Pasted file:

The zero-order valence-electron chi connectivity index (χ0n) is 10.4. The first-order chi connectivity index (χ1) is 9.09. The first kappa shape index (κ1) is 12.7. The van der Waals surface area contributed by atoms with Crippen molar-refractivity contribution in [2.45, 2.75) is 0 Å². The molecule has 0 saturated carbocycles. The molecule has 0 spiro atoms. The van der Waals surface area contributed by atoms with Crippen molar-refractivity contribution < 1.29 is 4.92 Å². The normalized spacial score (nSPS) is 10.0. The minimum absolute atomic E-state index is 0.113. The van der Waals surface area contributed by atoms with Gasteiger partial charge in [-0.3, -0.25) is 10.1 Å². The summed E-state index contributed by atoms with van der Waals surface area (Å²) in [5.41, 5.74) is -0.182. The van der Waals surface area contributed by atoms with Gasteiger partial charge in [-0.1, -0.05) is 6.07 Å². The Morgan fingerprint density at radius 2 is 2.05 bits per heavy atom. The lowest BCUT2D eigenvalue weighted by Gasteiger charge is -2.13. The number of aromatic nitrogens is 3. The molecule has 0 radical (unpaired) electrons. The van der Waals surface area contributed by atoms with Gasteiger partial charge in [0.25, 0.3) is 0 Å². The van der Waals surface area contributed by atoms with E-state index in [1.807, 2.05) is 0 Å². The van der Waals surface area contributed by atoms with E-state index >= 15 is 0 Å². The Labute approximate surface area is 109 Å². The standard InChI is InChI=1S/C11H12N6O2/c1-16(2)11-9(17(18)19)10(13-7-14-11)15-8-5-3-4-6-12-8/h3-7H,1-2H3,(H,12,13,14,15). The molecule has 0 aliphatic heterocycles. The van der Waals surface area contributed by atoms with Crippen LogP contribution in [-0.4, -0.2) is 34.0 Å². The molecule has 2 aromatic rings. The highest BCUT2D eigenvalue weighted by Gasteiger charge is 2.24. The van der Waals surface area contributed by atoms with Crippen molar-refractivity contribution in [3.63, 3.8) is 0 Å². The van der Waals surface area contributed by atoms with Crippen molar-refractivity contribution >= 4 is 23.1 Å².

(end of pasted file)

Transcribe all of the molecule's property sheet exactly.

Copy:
The zero-order valence-electron chi connectivity index (χ0n) is 10.4. The first-order chi connectivity index (χ1) is 9.09. The first kappa shape index (κ1) is 12.7. The van der Waals surface area contributed by atoms with Crippen molar-refractivity contribution in [2.45, 2.75) is 0 Å². The molecule has 0 saturated carbocycles. The molecule has 0 spiro atoms. The van der Waals surface area contributed by atoms with Crippen molar-refractivity contribution < 1.29 is 4.92 Å². The normalized spacial score (nSPS) is 10.0. The minimum absolute atomic E-state index is 0.113. The van der Waals surface area contributed by atoms with Gasteiger partial charge in [-0.3, -0.25) is 10.1 Å². The summed E-state index contributed by atoms with van der Waals surface area (Å²) in [5.41, 5.74) is -0.182. The van der Waals surface area contributed by atoms with Gasteiger partial charge in [-0.1, -0.05) is 6.07 Å². The Morgan fingerprint density at radius 2 is 2.05 bits per heavy atom. The lowest BCUT2D eigenvalue weighted by Gasteiger charge is -2.13. The number of aromatic nitrogens is 3. The molecule has 0 radical (unpaired) electrons. The van der Waals surface area contributed by atoms with Gasteiger partial charge in [0.25, 0.3) is 0 Å². The van der Waals surface area contributed by atoms with E-state index in [1.807, 2.05) is 0 Å². The van der Waals surface area contributed by atoms with E-state index >= 15 is 0 Å². The Labute approximate surface area is 109 Å². The standard InChI is InChI=1S/C11H12N6O2/c1-16(2)11-9(17(18)19)10(13-7-14-11)15-8-5-3-4-6-12-8/h3-7H,1-2H3,(H,12,13,14,15). The molecule has 0 aliphatic heterocycles. The van der Waals surface area contributed by atoms with Crippen LogP contribution in [-0.4, -0.2) is 34.0 Å². The molecule has 2 aromatic rings. The highest BCUT2D eigenvalue weighted by Gasteiger charge is 2.24. The van der Waals surface area contributed by atoms with Crippen molar-refractivity contribution in [3.63, 3.8) is 0 Å². The van der Waals surface area contributed by atoms with Crippen molar-refractivity contribution >= 4 is 23.1 Å².